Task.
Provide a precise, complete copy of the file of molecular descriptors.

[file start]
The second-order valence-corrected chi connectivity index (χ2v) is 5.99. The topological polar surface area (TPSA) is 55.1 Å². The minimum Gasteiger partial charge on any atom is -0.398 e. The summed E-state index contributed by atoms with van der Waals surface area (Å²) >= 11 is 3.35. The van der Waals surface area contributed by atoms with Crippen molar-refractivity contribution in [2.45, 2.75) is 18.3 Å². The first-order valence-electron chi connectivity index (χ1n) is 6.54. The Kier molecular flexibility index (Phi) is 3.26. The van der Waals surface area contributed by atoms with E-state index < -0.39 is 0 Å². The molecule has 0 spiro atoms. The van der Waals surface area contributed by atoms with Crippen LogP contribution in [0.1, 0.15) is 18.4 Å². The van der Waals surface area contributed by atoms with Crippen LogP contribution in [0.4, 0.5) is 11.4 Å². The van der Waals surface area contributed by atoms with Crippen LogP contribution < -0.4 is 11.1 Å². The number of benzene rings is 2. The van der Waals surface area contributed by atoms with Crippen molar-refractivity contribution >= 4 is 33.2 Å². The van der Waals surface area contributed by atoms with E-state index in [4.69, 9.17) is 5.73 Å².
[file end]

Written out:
The second-order valence-corrected chi connectivity index (χ2v) is 5.99. The topological polar surface area (TPSA) is 55.1 Å². The minimum Gasteiger partial charge on any atom is -0.398 e. The summed E-state index contributed by atoms with van der Waals surface area (Å²) >= 11 is 3.35. The van der Waals surface area contributed by atoms with Crippen molar-refractivity contribution in [2.45, 2.75) is 18.3 Å². The first-order valence-electron chi connectivity index (χ1n) is 6.54. The Kier molecular flexibility index (Phi) is 3.26. The van der Waals surface area contributed by atoms with E-state index < -0.39 is 0 Å². The molecule has 0 spiro atoms. The van der Waals surface area contributed by atoms with Crippen LogP contribution in [0.1, 0.15) is 18.4 Å². The van der Waals surface area contributed by atoms with Crippen LogP contribution in [0.4, 0.5) is 11.4 Å². The van der Waals surface area contributed by atoms with Crippen LogP contribution < -0.4 is 11.1 Å². The number of benzene rings is 2. The van der Waals surface area contributed by atoms with Crippen molar-refractivity contribution >= 4 is 33.2 Å². The van der Waals surface area contributed by atoms with E-state index in [4.69, 9.17) is 5.73 Å².